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Thread: Domain of a Variable

  1. #1
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    Domain of a Variable

    I know that a variable is a letter for which we can substitute any number selected from a given set of numbers. The book tells me that the set of numbers is called the domain of the variable. Why is it call the domain of the variable? Is it safe to say that the idea of domain here the same as finding the domain of a function? I say no. Can someone explain the difference ?
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  2. #2
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    Re: Domain of a Variable

    I can just give you a variable $x$ and say it's domain is the naturals/integers/reals/complex numbers without any reference to a function.

    On the other hand if I give you something like $f(x) = \sqrt{x}$ it's reasonable to say the domain of the variable $x$ is the non-negative real numbers where it's domain is driven by the nature of the function it's an argument of.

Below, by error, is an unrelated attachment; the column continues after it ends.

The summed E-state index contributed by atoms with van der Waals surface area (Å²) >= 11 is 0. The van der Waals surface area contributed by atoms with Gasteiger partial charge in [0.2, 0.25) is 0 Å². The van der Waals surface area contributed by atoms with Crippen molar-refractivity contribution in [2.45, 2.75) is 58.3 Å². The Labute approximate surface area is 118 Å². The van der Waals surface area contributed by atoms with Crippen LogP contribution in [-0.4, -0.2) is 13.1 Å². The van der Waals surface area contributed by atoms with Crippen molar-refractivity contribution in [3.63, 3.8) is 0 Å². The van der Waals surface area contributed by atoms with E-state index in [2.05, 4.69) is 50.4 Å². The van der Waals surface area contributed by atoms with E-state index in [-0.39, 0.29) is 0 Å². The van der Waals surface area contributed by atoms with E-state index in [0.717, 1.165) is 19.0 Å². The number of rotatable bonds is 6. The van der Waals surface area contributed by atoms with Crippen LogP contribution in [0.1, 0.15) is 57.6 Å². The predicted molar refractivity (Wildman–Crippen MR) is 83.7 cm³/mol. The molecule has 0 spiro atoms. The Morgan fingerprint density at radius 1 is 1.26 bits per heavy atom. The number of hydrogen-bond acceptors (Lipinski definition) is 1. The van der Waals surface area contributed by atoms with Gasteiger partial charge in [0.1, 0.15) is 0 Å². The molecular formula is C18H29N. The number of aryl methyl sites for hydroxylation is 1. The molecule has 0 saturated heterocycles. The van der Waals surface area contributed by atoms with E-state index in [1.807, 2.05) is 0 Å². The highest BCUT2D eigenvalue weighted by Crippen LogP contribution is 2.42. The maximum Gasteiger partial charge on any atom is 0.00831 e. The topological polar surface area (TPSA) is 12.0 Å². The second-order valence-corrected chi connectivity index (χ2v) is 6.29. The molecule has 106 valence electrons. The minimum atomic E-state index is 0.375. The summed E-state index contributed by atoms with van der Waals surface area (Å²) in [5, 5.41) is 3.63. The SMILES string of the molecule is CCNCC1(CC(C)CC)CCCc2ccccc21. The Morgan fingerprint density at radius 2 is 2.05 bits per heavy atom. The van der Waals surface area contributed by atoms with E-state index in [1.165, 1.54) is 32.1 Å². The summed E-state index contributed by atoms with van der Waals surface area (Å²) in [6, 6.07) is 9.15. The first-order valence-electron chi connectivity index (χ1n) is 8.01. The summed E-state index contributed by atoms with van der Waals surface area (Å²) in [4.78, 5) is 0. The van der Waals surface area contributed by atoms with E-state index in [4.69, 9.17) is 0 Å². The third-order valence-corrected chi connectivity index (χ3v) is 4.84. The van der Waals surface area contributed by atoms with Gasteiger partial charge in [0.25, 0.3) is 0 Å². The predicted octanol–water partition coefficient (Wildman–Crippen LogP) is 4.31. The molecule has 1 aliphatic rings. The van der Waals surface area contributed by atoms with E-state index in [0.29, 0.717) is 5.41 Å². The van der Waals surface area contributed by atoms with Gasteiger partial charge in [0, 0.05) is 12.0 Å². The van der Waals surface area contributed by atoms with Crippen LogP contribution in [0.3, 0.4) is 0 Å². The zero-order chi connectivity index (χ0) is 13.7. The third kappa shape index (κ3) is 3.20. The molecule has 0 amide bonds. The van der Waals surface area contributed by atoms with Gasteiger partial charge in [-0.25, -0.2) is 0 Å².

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    Re: Domain of a Variable

    Quote Originally Posted by romsek View Post
    I can just give you a variable $x$ and say it's domain is the naturals/integers/reals/complex numbers without any reference to a function.

    On the other hand if I give you something like $f(x) = \sqrt{x}$ it's reasonable to say the domain of the variable $x$ is the non-negative real numbers where it's domain is driven by the nature of the function it's an argument of.
    The domain of a function y = f(x) is the set of values that x can be so that the function is defined. The set of values that y can take is called the range.
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    Re: Domain of a Variable

    Quote Originally Posted by Debsta View Post
    The domain of a function y = f(x) is the set of values that x can be so that the function is defined. The set of values that y can take is called the range.
    Thank you for including the range. The range is typically harder to find without a graph representation.
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